Anger Management
by Imam Abu Hamid Al-Ghazali

The Qur'an and Hadith contain cures for anger.

Medicine removes the root cause of disease. When Jesus (as) was asked to define the most difficult thing, he replied: "Allah's wrath." John the Baptist (Yahya, as) then asked: "What moves one closer to His wrath?" and Jesus replied: "Anger." Yahya than asked: "What grows and increases anger?" and Jesus said: "Pride, prestige, hope for honor, and haughtiness."

Self-conceit, self-praise, jest and ridicule, argument, treachery, and greed for wealth and fame exacerbate anger. Those who combine these characteristics within themselves manifest unbearable conduct, cannot escape their anger, and can remove them only if they apply their opposites: self-praise by modesty; pride by introspection, greed by remaining satisfied with necessary things, and miserliness by charity.

Prophet Muhammad (saw) said: "A strong man is not one who defeats his adversary by wrestling, but one who controls his anger."

He also said: "No one has swallowed anything excellent in the sight of Allah ...than the anger he restrains, seeking to please Allah most high." (Al-Tirmidhi, Hadith 1324)

Anger can be quelled by mixing six kinds of knowledge and action:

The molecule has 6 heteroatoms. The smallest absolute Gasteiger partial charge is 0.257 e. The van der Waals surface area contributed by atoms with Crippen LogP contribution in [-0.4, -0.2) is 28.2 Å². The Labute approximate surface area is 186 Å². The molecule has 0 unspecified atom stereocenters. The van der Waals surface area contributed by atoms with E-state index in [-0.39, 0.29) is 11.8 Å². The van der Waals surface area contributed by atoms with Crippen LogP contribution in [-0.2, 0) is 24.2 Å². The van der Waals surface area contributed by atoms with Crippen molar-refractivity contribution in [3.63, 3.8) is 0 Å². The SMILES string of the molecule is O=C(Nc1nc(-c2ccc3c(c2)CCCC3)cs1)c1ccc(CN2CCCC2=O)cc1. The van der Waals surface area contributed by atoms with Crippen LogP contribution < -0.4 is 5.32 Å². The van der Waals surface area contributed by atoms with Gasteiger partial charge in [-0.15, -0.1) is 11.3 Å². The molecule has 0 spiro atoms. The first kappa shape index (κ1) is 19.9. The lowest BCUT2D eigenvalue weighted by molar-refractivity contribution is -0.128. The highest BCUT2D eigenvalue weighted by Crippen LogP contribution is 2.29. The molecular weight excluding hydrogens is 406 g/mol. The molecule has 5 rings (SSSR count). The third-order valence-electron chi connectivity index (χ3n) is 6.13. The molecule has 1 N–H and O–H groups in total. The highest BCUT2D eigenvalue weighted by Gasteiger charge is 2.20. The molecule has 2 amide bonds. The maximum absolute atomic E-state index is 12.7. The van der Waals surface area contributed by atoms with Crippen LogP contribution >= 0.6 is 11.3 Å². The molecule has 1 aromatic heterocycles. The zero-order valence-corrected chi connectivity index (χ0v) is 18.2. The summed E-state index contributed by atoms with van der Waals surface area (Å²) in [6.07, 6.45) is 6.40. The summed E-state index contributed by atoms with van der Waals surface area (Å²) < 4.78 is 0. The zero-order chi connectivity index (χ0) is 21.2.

1. Remember what the Qur'an and Hadith say about controlling one's anger. The hope for obtaining rewards will restrain one from taking revenge.

  2. Fear Allah's punishment and consider it greater than any human punishment.

  3. Realize that there will be consequences to expressing your anger. You may get revenge on your enemy here, but he or she might get revenge on you later on, either here or in the next world.

  4. Remember that an angry person looks like a ferocious beast, while one who appeases his or her anger looks like a sober and learned person.

  5. Ignore Satan, who tells you that you will be weak if you do not become angry.

  6. Ask yourself: "Why should I be angry? What Allah has willed has happened."

The Prophet (saw) advised angry people to say: "I seek refuge in Allah from the accursed Satan" (A'udhu billahi min as-Shaytan ar-rajim).

When 'A'isha (ra) became angry, the Prophet (saw) told her to say: "O Allah, You are the Lord of my Prophet Muhammad. Forgive my sins, remove the anger from my heart, and save me from misguidance."

The Prophet (saw) said: "Anger is a burning coal. Don't you see your eyebrows wide and eyes reddish? So when one of you feels angry, sit down if standing and lie down if sitting." In other words, make yourself calm like the soil if you are still angry. The cause of wrath is heat, and its opposite is to lie on the ground and make the body calm and cool.

The Prophet (saw) also said: "When one of you gets angry, make ablution with water, as anger arises out of fire." In another narration, he said: "Anger comes from the devil, and the devil is made of fire." In other words, if you are still angry after lying on the ground, make wudu' or ghusl with cold water, for water extinguishes fire.

Caliph 'Ali ibn Abi Talib said: "The Prophet did not get angry for any action of the world. When any true matter disturbed him nobody knew it, and nobody got up to take revenge for his anger. He got angry only for truth."

Based on Imam Abu Hamid Al-Ghazali's (d.505 AH/1111 CE) book Ihya' 'Ulum ad-Din (The Revival of the Religious Sciences)